Today marks a sad anniversary for Brooklyn. It was on Feb. 23, 1960, that wrecking crews began demolishing Ebbets Field.
The wrecking ball was painted white with stitches to look like a baseball. (It came in a little high and outside.) Was this meant to take the sting out? The visiting team’s dugout was the first part to go. (That first smash is pictured below)
In attendance were a group of former Dodgers, including Roy Campanella, who was catcher in the last game played at Ebbets, Otto Miller, who was catcher at the first game played at Ebbets in 1913, Ralph Branca, Carl Erskine (who is pictured above palming one of the wrecking balls) and Tommy Holmes. They were joined by a group of about 200 other spectators, a paltry number considering the thousands that jammed the stands for 44 years to watch ‘Dem Bums’ play ball. Leo Allen, historian for the Baseball Hall of Fame, was presented with home plate.
The passing of Ebbets was summed up by one angry state senator like this: “What’s Niagara without the Falls? What’s Hershey without chocolate? What’s Brooklyn without the Dodgers?”
Today, the Jackie Robinson Apartments occupy the land where the team used to play.
On April 9, 1913, Ebbets Field was the most modern ballpark of its time when it opened in the Crown Heights section of Brooklyn, between Bedford Avenue and Sullivan Place. By the 1950s it had become the smallest field in the National League and it had become rickety. The team was losing money in New York and was sold to Los Angeles.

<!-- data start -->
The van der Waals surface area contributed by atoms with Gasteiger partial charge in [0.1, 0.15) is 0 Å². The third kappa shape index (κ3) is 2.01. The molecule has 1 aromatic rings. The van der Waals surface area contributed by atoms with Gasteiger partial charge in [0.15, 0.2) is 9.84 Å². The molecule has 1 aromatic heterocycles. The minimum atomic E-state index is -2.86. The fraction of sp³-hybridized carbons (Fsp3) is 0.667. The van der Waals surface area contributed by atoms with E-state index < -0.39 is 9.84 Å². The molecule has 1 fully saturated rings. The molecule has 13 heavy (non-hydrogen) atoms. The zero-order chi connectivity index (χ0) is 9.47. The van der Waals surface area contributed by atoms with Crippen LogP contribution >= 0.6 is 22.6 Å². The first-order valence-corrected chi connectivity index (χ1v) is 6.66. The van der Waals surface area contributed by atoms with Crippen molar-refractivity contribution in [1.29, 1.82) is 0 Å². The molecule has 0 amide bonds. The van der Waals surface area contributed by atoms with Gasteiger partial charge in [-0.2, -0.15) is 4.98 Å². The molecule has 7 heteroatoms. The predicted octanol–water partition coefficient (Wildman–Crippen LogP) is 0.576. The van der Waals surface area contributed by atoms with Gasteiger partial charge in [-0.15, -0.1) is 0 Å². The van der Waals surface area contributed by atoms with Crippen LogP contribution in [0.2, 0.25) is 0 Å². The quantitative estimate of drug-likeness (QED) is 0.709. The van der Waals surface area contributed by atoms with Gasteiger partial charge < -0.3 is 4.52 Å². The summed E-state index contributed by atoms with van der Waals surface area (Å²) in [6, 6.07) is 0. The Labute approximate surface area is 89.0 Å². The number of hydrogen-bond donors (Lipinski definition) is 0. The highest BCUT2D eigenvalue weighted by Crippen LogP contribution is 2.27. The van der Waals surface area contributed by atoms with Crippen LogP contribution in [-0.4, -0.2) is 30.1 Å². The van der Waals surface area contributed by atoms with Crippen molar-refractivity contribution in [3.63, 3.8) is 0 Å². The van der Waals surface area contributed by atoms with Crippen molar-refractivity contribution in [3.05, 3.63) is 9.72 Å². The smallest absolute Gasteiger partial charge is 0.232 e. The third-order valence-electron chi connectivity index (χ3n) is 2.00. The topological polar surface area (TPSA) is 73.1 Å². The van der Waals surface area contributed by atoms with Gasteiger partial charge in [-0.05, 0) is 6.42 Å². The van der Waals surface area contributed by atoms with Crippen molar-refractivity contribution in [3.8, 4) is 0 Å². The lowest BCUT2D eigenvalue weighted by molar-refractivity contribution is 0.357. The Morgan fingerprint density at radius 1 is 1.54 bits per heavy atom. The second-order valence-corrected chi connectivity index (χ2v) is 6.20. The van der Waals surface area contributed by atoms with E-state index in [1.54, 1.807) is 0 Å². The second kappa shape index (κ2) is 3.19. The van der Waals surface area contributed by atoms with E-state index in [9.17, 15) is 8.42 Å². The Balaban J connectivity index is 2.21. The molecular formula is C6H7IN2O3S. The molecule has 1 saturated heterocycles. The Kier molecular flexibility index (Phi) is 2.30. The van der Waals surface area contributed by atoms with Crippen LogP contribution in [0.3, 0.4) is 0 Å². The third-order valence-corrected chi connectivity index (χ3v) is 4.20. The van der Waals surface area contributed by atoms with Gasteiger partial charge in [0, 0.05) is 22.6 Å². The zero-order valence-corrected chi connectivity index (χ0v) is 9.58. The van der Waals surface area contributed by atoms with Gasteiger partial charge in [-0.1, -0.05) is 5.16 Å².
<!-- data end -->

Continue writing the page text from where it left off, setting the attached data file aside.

The last game the Dodgers played at home was on Sept. 24, 1957, and fewer than 7,000 people came out to watch Brooklyn beat the Pirates 3-0.
The game ended with Gladys Gooding playing “May the Good Lord Bless and Keep You” on the organ and then the loudspeakers rang with a recording of the Dodgers theme song: “Oh, follow the Dodgers/Follow the Dodgers around/The infield, the outfield/The catcher and that fellow on the mound. There’s a ball club in Brooklyn/The team they call “Dem Bums”/But keep your eyes right on them/And watch for hits and runs.”
When the recording ended Gooding started playing “Auld Lang Syne,” but by then the fans were carrying off anything they could lift: patches of turf, home plate and pieces of the outfield fence.
Reminder: The Brooklyn Dodgers Film Series is still under way at the Brooklyn Historical Society.
Photos from AP